6 Simple Stress Management Techniques for Army Soldiers

Below is a guest post from our friends at SelfCaring.info. It is specifically written for Army Soldiers and those getting ready to take the ACFT. Try a few of these techniques before the Fitness test and see how your scores improve.


Everyone encounters stress in their life. It’s natural to all people, but when it gets to be too much, it can make life a lot more difficult. Research has shown that managing stress is a critically important skill. It’s associated with military men and women being able to fulfill their job responsibilities to a high degree. Whether you’re in the military, off-duty or preparing for the Combat Fitness Test, here are a few ways you can manage stress and make your life easier.

1. Focus on breathing
One article from Harvard Medical School mentions that breathing techniques can be particularly useful for relaxation in high stress situations. Practice breathing in different situations. You can practice it during your downtime, before bed, during lunch, or in other times where you have time to spare. Then when you’ve practiced it a little, try practicing it when exercising or in higher- stress situations. It can make life a lot easier.

2. Mindfulness meditation
Mindfulness-based practices including meditation have been shown in studies to be effective at decreasing symptoms of anxiety and physical markers of stress. Meditation can start off with breathing techniques, but then you can take it a step further. There are many apps and options to help guide you through meditation and make it more effective. Take a small amount of time to practice it at first, like five minutes. Then you can progress from there.

3. Sleeping enough
Not coping with stress appropriately can result in your nervous system triggering the release of adrenaline and cortisol. These are hormones, which can raise your heart rate and prevent you from getting sleep. However, sleeping enough can help you cope with stress more effectively. Make a goal to get to bed by a certain time and hold yourself to that goal. If you struggle with sleeping, start off with just a little extra sleep and see how you function. Then begin to add more hours to your sleep.

4. Healthy in, healthy out
A healthy diet can control some of the symptoms of stress, such as elevated blood sugar levels and inflammation. Put more natural and whole foods into your diet such as whole grain bread and pasta, or fresh vegetables and fruits. You can even get frozen fruits and vegetables in order to preserve them for a longer period.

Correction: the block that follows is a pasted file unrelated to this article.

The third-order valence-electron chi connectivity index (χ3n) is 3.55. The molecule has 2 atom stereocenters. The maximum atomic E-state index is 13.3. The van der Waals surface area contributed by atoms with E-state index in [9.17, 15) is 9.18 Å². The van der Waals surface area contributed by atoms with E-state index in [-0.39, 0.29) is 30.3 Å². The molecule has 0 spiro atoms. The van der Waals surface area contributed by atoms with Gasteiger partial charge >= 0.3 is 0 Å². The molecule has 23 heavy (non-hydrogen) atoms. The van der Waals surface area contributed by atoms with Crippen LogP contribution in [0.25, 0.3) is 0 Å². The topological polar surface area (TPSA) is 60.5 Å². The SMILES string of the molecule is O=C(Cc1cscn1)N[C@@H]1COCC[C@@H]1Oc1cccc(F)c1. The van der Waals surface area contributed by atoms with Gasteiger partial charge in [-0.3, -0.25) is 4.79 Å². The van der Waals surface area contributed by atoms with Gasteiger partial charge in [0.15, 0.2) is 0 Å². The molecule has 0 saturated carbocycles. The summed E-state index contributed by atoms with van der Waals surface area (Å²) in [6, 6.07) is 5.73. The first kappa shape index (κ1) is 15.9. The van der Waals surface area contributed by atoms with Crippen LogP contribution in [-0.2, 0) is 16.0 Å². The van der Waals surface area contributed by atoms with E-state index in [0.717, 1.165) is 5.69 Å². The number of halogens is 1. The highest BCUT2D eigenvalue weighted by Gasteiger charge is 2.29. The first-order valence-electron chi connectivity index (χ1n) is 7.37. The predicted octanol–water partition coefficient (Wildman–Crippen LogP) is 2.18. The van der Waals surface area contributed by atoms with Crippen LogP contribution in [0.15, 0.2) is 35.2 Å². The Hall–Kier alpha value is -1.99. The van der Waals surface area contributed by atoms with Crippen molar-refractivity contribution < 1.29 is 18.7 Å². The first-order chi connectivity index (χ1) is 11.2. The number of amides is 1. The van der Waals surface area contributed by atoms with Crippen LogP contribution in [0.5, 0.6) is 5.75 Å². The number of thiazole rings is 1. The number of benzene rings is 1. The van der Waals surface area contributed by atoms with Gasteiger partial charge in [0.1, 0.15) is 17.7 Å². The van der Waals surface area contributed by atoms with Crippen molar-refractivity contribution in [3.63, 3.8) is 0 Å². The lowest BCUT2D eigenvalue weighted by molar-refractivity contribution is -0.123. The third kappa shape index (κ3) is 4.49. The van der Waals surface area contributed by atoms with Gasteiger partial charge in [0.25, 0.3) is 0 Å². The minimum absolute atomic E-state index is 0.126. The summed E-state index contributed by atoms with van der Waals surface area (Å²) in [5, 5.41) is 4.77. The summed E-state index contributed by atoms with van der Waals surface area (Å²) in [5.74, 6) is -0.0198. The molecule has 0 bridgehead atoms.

5. Schedule relaxation time
Taking some occasional personal time to do something relaxing is not only a good way to help with heart-related problems such as hypertension, but can also help with mood-related disorders such as anxiety and depression. A relaxation routine can help you prepare for bed, which will help you get higher quality sleep. In the evening, do activities that relax you. This can include reading a book, taking a warm shower or bath or meditating.

6. Don’t overwork yourself
Overworking is almost a chronic issue in the military. For many people in the military, the culture of extreme diligence and work doesn’t change when they transition into civilian life. If this is a problem for you, try to cut back on work just a little bit. Remind yourself that some tasks can wait until tomorrow and that you will be OK. Schedule breaks for yourself and go for a walk. Do your work in increments so you know when to be productive and when you can relax.

Stress in the military can be different from stress in everyday life. These coping mechanisms can work for both situations. Don’t overwork yourself and remember to take breaks and relax. Eat healthy and don’t stay up so late that your sleep schedule is off. You can manage your stress as long as you take care of yourself and enjoy life.

 


Brad Krause graduated from college in 2010 and went straight to the corporate world at the headquarters of a popular retail company. But what started as a dream job soured quickly. After four years of working 15-hour days and neglecting his health, he decided enough was enough. Through aiding a friend during a tough time, Brad discovered his real calling-helping people implement self-care practices that improve their overall wellbeing. He created SelfCaring.info to share his own knowledge and the many great resources he finds on his self-care journey.